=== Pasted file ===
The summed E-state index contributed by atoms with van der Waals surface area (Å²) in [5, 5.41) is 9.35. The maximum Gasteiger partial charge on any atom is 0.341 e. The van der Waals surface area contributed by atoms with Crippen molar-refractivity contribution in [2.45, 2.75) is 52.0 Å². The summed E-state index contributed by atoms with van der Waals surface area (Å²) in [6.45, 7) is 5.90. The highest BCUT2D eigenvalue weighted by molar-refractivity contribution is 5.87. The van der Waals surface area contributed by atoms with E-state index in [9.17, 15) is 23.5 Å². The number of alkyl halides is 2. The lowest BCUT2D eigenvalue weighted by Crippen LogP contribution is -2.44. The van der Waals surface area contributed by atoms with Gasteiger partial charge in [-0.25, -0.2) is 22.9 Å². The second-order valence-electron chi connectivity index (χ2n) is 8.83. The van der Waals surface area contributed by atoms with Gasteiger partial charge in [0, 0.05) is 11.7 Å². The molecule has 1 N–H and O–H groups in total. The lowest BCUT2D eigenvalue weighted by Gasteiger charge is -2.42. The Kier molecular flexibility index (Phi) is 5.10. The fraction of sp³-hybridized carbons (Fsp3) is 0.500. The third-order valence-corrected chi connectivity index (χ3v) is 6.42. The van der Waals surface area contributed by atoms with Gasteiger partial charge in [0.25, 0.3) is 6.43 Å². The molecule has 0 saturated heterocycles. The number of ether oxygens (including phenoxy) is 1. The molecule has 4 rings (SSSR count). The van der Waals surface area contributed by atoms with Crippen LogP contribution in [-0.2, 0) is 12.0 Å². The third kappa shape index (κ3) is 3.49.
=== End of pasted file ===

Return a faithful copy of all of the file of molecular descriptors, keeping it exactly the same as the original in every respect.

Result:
The summed E-state index contributed by atoms with van der Waals surface area (Å²) in [5, 5.41) is 9.35. The maximum Gasteiger partial charge on any atom is 0.341 e. The van der Waals surface area contributed by atoms with Crippen molar-refractivity contribution in [2.45, 2.75) is 52.0 Å². The summed E-state index contributed by atoms with van der Waals surface area (Å²) in [6.45, 7) is 5.90. The highest BCUT2D eigenvalue weighted by molar-refractivity contribution is 5.87. The van der Waals surface area contributed by atoms with E-state index in [9.17, 15) is 23.5 Å². The number of alkyl halides is 2. The lowest BCUT2D eigenvalue weighted by Crippen LogP contribution is -2.44. The van der Waals surface area contributed by atoms with Gasteiger partial charge in [-0.25, -0.2) is 22.9 Å². The second-order valence-electron chi connectivity index (χ2n) is 8.83. The van der Waals surface area contributed by atoms with Gasteiger partial charge in [0, 0.05) is 11.7 Å². The molecule has 1 N–H and O–H groups in total. The lowest BCUT2D eigenvalue weighted by Gasteiger charge is -2.42. The Kier molecular flexibility index (Phi) is 5.10. The fraction of sp³-hybridized carbons (Fsp3) is 0.500. The third-order valence-corrected chi connectivity index (χ3v) is 6.42. The van der Waals surface area contributed by atoms with Gasteiger partial charge in [0.25, 0.3) is 6.43 Å². The molecule has 0 saturated heterocycles. The number of ether oxygens (including phenoxy) is 1. The molecule has 4 rings (SSSR count). The van der Waals surface area contributed by atoms with Crippen LogP contribution in [-0.2, 0) is 12.0 Å². The third kappa shape index (κ3) is 3.49.